Sunday, May 12, 2024

The House of Lost Wives by Rebecca Hardy


THE HOUSE OF LOST WIVES was an impulse buy. I thought the cover was beautiful and the blurb sounded very Bluebeard-y. Then I checked out the sample and thought it looked awesome. Better yet, my friend lacy agreed to buddy-read this with me, because the only thing better than a gothic read is a gothic read with friends.

Lizzie is the daughter of a gambler/alcoholic and an enabler in Victorian England. She's gently-raised but her father's shittiness with money has steered her a little too close to the crime- and poverty-stricken parts of Victorian England, as we see right at the beginning when she and her sister cower in the face of shady repo men who take some of their family heirlooms after roughing up their dad.

Now an adult woman, Lizzie is about to be married off to the same man that her sister married... before she died mysteriously and suspiciously. Her parents don't care, though, because Lord Blountford has agreed to forgive her dad's gambling debts if he can marry her and that's too good of a deal to resist.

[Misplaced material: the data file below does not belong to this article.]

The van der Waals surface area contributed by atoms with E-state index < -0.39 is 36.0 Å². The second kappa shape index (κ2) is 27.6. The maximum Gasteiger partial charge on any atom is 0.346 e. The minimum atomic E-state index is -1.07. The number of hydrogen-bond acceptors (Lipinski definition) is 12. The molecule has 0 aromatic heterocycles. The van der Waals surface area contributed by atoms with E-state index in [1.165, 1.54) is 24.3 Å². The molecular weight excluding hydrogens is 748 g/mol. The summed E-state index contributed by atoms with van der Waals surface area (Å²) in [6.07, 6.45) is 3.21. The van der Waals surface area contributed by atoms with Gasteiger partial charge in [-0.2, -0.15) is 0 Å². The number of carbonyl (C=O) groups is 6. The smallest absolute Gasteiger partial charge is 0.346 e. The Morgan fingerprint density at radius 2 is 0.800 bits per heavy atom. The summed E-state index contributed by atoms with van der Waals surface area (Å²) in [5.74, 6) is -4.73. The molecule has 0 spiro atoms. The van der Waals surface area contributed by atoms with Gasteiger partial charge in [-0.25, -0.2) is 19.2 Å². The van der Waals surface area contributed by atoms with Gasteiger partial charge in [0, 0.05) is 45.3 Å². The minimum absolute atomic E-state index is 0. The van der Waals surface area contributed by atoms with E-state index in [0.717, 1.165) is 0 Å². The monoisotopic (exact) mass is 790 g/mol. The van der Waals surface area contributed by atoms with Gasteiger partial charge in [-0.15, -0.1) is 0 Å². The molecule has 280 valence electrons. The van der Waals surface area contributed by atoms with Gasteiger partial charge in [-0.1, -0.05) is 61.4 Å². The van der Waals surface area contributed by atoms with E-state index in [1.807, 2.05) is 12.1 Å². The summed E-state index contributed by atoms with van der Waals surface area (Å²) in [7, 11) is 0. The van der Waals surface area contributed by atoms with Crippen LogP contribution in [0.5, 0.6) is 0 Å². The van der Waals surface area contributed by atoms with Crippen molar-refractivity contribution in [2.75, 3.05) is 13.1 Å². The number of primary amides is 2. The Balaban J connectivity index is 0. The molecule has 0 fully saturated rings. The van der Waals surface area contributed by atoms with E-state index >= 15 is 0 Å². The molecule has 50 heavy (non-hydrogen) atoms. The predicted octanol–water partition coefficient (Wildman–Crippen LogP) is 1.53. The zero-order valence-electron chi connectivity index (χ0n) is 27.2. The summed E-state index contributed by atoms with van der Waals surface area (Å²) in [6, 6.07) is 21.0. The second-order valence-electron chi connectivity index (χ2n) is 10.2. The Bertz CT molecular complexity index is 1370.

We follow Lizzie in her new soon-to-be-married life as she navigates the mansion and realizes that her husband had FOUR other wives. Also, she can talk to them... because she can see and hear ghosts. Which sounds like it should be twee, but it actually makes this feel like a fun grown-up version of Meg Cabot's Mediator series that really adds to the gothic vibe of the story.

As far as gothics go, this is a pretty gentle one. But it's really fun. The mystery kept me turning pages, there's a bit of a romance (several, actually), and the heroine's SA is handled BEAUTIFULLY. I really appreciated that it was off page and how realistic her PTSD was. It was handled very delicately and I thought that was great and wanted to make a point of calling that out.

I can't wait to read her other book.

3.5 out of 5 stars

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